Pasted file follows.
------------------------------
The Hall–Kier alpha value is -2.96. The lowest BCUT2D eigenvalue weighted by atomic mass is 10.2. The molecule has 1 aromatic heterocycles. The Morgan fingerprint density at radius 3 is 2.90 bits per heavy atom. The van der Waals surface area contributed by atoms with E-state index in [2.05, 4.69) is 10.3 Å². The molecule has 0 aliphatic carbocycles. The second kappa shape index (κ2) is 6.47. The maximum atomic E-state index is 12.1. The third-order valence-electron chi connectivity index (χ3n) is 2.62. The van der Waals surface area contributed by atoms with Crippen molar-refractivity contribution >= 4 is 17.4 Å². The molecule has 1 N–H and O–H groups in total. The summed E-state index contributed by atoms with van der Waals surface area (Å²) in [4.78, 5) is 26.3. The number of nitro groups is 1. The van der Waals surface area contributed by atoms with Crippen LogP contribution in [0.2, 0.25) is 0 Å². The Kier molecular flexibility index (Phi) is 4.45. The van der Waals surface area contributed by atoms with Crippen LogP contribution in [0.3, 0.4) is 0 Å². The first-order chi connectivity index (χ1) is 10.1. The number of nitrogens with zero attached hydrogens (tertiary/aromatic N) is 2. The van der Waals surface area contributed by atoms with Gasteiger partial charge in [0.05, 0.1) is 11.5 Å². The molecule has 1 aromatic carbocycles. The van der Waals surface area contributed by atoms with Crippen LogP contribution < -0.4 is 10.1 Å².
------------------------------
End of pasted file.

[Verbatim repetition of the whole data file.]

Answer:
The Hall–Kier alpha value is -2.96. The lowest BCUT2D eigenvalue weighted by atomic mass is 10.2. The molecule has 1 aromatic heterocycles. The Morgan fingerprint density at radius 3 is 2.90 bits per heavy atom. The van der Waals surface area contributed by atoms with E-state index in [2.05, 4.69) is 10.3 Å². The molecule has 0 aliphatic carbocycles. The second kappa shape index (κ2) is 6.47. The maximum atomic E-state index is 12.1. The third-order valence-electron chi connectivity index (χ3n) is 2.62. The van der Waals surface area contributed by atoms with Crippen molar-refractivity contribution >= 4 is 17.4 Å². The molecule has 1 N–H and O–H groups in total. The summed E-state index contributed by atoms with van der Waals surface area (Å²) in [4.78, 5) is 26.3. The number of nitro groups is 1. The van der Waals surface area contributed by atoms with Crippen LogP contribution in [0.2, 0.25) is 0 Å². The Kier molecular flexibility index (Phi) is 4.45. The van der Waals surface area contributed by atoms with Crippen LogP contribution in [0.3, 0.4) is 0 Å². The first-order chi connectivity index (χ1) is 10.1. The number of nitrogens with zero attached hydrogens (tertiary/aromatic N) is 2. The van der Waals surface area contributed by atoms with Gasteiger partial charge in [0.05, 0.1) is 11.5 Å². The molecule has 1 aromatic carbocycles. The van der Waals surface area contributed by atoms with Crippen LogP contribution < -0.4 is 10.1 Å².